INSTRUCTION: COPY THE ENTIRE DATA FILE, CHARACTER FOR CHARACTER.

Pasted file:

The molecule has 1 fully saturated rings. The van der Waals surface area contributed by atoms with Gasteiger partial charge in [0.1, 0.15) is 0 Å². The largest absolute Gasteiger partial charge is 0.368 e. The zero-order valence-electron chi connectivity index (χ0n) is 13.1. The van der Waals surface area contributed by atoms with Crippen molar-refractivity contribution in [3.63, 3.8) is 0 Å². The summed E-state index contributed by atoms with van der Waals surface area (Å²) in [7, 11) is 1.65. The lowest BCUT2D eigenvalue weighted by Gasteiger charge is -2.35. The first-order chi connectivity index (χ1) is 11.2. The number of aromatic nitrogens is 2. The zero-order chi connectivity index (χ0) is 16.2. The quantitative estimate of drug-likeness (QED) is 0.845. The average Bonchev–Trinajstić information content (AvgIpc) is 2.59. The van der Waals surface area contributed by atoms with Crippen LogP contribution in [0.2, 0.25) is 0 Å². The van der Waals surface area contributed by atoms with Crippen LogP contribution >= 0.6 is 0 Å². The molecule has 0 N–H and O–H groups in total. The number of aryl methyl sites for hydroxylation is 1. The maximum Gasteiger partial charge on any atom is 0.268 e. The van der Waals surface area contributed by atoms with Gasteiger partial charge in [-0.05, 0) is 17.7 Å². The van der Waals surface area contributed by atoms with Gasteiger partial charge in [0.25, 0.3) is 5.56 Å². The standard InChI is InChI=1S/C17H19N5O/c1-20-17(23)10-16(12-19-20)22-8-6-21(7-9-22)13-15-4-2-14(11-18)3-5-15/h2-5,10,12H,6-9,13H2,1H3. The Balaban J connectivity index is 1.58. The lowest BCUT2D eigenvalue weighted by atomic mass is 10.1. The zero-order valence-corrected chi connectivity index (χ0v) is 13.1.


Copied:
The molecule has 1 fully saturated rings. The van der Waals surface area contributed by atoms with Gasteiger partial charge in [0.1, 0.15) is 0 Å². The largest absolute Gasteiger partial charge is 0.368 e. The zero-order valence-electron chi connectivity index (χ0n) is 13.1. The van der Waals surface area contributed by atoms with Crippen molar-refractivity contribution in [3.63, 3.8) is 0 Å². The summed E-state index contributed by atoms with van der Waals surface area (Å²) in [7, 11) is 1.65. The lowest BCUT2D eigenvalue weighted by Gasteiger charge is -2.35. The first-order chi connectivity index (χ1) is 11.2. The number of aromatic nitrogens is 2. The zero-order chi connectivity index (χ0) is 16.2. The quantitative estimate of drug-likeness (QED) is 0.845. The average Bonchev–Trinajstić information content (AvgIpc) is 2.59. The van der Waals surface area contributed by atoms with Crippen LogP contribution in [0.2, 0.25) is 0 Å². The van der Waals surface area contributed by atoms with Crippen LogP contribution >= 0.6 is 0 Å². The molecule has 0 N–H and O–H groups in total. The number of aryl methyl sites for hydroxylation is 1. The maximum Gasteiger partial charge on any atom is 0.268 e. The van der Waals surface area contributed by atoms with Gasteiger partial charge in [-0.05, 0) is 17.7 Å². The van der Waals surface area contributed by atoms with Gasteiger partial charge in [0.25, 0.3) is 5.56 Å². The standard InChI is InChI=1S/C17H19N5O/c1-20-17(23)10-16(12-19-20)22-8-6-21(7-9-22)13-15-4-2-14(11-18)3-5-15/h2-5,10,12H,6-9,13H2,1H3. The Balaban J connectivity index is 1.58. The lowest BCUT2D eigenvalue weighted by atomic mass is 10.1. The zero-order valence-corrected chi connectivity index (χ0v) is 13.1.